SPICING UP LIFE IN INDONESIA | In 2014, when the price of rubber plummeted, seven women whose husbands were rubber farmers sought to boost their families’ income. Through one year of training supported by ConocoPhillips, the women learned marketing and sales skills. Based on resources available in their village, they decided to produce banana chips (left), crackers made from cassava (right, a starchy root vegetable also known as yuca and manioc) and sambal (center), a pepper-based spice blend used in Indonesia to season catfish. Weekly, the women produce 60 kilos of crackers and 20 kilos of sambal for distribution to more than 250 outlets in Palembang, capital city of the South Sumatera province. The products will be available for purchase at the Asian Games 2018 in August. |  PHOTOGRAPHY BY PATRICK CURREY  | FEB. 2018

RISE AND SHINE, NIOBRARA | Dawn breaks over a dual-well pad in Watkins, Colo., marking the beginning of a new day in ConocoPhillips’ Niobrara asset in northeast Colorado. This impressionistic photo by Erika Castro, an asset control technician for ConocoPhillips, captures two of the company’s wells, State Harvard 1H and State Blanca 1H, in silhouette on Dec. 8. Erika, who used an iPhone 6s to take this picture, maintains inventory for wells in the Niobrara and central Rockies area in SAP. “Colorado has the most beautiful fall mornings and afternoons,” she said. “In the mornings, you have purple, pink, orange and red skies. It was gorgeous that day.” | Photography by Erika Castro | Jan. 2018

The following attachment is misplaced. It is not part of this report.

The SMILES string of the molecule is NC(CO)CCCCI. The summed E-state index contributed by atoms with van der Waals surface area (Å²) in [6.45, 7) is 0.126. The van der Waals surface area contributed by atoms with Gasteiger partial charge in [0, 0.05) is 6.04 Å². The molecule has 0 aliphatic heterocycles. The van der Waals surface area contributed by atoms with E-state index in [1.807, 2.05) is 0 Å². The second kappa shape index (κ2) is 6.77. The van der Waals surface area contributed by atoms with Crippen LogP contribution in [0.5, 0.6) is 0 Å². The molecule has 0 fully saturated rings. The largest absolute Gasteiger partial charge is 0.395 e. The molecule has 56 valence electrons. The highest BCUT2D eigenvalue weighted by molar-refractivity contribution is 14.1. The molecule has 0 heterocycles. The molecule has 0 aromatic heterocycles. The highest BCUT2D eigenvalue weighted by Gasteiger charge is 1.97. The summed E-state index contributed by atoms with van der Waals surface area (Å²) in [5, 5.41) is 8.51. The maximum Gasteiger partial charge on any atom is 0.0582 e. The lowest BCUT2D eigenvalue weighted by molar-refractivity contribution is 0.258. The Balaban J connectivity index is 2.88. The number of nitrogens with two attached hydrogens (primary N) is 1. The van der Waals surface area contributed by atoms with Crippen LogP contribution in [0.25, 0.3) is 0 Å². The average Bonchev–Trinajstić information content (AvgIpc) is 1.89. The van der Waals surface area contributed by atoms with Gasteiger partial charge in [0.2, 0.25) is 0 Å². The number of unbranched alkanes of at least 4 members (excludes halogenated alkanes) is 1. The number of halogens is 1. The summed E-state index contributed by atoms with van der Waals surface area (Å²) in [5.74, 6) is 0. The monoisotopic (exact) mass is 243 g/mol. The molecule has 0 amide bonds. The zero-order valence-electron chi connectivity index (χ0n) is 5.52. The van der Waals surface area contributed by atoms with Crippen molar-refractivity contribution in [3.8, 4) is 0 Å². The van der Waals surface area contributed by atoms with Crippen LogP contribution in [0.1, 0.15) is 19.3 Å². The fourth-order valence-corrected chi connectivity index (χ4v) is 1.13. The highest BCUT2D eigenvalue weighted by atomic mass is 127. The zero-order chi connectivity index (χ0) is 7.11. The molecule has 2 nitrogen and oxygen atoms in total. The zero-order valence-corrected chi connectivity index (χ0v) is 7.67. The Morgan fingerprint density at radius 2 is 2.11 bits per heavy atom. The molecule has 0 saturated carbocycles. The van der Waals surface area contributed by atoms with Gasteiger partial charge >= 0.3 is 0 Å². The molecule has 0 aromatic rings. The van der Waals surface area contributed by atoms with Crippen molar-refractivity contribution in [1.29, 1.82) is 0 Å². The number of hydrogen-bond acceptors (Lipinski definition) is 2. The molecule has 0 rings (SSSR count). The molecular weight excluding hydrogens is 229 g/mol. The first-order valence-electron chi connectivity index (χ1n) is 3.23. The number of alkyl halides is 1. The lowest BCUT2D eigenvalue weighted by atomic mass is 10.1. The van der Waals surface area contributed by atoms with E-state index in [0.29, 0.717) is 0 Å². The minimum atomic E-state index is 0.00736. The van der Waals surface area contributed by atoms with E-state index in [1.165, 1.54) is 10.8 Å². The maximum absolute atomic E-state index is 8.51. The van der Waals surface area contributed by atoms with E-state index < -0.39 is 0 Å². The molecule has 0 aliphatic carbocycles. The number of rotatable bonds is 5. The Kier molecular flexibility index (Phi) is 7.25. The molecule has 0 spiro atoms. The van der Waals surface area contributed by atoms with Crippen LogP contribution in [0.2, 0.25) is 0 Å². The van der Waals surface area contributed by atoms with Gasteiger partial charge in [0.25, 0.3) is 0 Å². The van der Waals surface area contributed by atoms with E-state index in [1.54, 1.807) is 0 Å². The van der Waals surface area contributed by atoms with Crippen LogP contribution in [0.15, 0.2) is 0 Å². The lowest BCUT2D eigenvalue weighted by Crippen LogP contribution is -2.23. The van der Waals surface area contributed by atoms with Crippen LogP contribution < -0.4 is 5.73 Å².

AN EAGLE'S-EYE VIEW | This aerial view of a Conoco­Phillips Eagle Ford drill site was taken with a Phantom 4Pro drone. With two wells in production, the pad is one of many that demonstrate the company’s commitment to reducing its footprint by using customized spacing and stacking patterns developed through reservoir understanding. The liquid-rich Eagle Ford tight oil trend, located in the Western Gulf Basin of South Texas, represents the company’s most prolific unconventional development. Conoco­Phillips was one of the first to the play, resulting in a low-cost entry into the acreage. The company began exploring Eagle Ford’s development potential in 2009. By year-end 2016, Conoco­Phillips held 213,000 net leasehold and mineral acres, primarily in DeWitt, Karnes and Live Oak Counties. | Photography by Salvador Garza | Third quarter 2017